Our first “collaboration”: Racial Lines

Our first “collaboration”: Racial Lines

I am very pleased to announce the launch of a new series of papers that will be coming out of .txtLAB in the months (and hopefully years) to come. We are calling them “collaborations,” and not just because it’s a pun on the word “lab.” Even though they will have author names attached, they are collective projects of the lab, the outcome of numerous people working (and joking around) together. Those people are just about all undergraduates at McGill. The papers are meant to showcase the kind of sophisticated cultural analysis that becomes possible for students within this new research framework.

In addition to highlighting student-driven research, the papers are also meant to tackle cultural issues of social importance in a format that is accessible, compelling and visually appealing. “Social importance” can sometimes mean issues like racial bias in movies, as in our first collaboration, but it can also point to more joyful things like mapping character “universes” in movies and novels. We think both are important for increasing our understanding of culture and who is represented by it and how. We want our research to be meaningful but also accessible.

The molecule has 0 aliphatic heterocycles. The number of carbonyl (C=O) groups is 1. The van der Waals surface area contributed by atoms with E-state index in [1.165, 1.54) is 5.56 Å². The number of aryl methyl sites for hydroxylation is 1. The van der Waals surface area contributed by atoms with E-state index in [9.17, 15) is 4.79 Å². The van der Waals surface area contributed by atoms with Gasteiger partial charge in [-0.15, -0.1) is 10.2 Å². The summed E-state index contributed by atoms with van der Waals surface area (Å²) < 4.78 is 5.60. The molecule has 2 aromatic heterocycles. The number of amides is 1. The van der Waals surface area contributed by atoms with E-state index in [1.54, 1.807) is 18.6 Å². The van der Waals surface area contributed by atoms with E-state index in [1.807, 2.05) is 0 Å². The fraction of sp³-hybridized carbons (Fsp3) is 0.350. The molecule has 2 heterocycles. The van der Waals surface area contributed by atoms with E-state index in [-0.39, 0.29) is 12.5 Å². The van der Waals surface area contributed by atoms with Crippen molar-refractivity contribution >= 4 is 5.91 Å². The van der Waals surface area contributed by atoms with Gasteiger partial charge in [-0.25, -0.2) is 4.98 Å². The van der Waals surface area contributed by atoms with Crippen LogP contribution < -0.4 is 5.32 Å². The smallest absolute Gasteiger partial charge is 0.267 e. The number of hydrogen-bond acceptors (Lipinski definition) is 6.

Our cover design, seen below, is itself a collaboration, between me and our McGill designer, Kinsley Twining Kreiswirth. Our aim was to capture something of the spirit of German and Swiss modernism, a moment of trying drastically new things, alongside, or on top of, a passage drawn from a famous page of world literature, with the text removed (get it?). It signals the idea of pattern, invisibility, refraction, but also a nostalgic attachment to things that endure, which is in many ways the very definition of “culture.” Feel free to try and guess what book the page is drawn from. Everyone here has sworn an oath of secrecy.

The first paper is titled, “Racial Lines: Race Ethnicity and Dialogue in 780 Hollywood Films, 1970-2014,” by Vicky Svaikovsky, Anne Meisner, Eve Kraicer, and Matthew Sims. You can read the full text at: Racial_Lines_2018.



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